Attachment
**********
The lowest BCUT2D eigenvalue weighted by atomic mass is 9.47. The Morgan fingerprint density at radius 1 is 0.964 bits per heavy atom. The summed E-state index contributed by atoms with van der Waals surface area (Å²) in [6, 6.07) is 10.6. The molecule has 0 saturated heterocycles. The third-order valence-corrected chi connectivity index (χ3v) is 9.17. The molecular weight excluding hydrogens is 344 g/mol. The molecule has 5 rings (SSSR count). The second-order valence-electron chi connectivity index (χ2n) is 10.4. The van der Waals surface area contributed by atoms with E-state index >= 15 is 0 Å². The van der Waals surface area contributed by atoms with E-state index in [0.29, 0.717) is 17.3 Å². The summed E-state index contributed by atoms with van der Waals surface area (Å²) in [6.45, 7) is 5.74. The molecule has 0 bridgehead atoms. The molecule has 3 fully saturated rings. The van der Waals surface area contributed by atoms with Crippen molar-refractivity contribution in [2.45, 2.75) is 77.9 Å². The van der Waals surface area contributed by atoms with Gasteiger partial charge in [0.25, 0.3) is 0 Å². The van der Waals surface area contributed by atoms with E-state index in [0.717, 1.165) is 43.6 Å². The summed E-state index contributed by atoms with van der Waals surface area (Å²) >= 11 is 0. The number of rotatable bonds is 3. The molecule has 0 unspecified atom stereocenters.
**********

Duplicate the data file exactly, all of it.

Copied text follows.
The lowest BCUT2D eigenvalue weighted by atomic mass is 9.47. The Morgan fingerprint density at radius 1 is 0.964 bits per heavy atom. The summed E-state index contributed by atoms with van der Waals surface area (Å²) in [6, 6.07) is 10.6. The molecule has 0 saturated heterocycles. The third-order valence-corrected chi connectivity index (χ3v) is 9.17. The molecular weight excluding hydrogens is 344 g/mol. The molecule has 5 rings (SSSR count). The second-order valence-electron chi connectivity index (χ2n) is 10.4. The van der Waals surface area contributed by atoms with E-state index >= 15 is 0 Å². The van der Waals surface area contributed by atoms with E-state index in [0.29, 0.717) is 17.3 Å². The summed E-state index contributed by atoms with van der Waals surface area (Å²) in [6.45, 7) is 5.74. The molecule has 0 bridgehead atoms. The molecule has 3 fully saturated rings. The van der Waals surface area contributed by atoms with Crippen molar-refractivity contribution in [2.45, 2.75) is 77.9 Å². The van der Waals surface area contributed by atoms with Gasteiger partial charge in [0.25, 0.3) is 0 Å². The van der Waals surface area contributed by atoms with E-state index in [0.717, 1.165) is 43.6 Å². The summed E-state index contributed by atoms with van der Waals surface area (Å²) >= 11 is 0. The number of rotatable bonds is 3. The molecule has 0 unspecified atom stereocenters.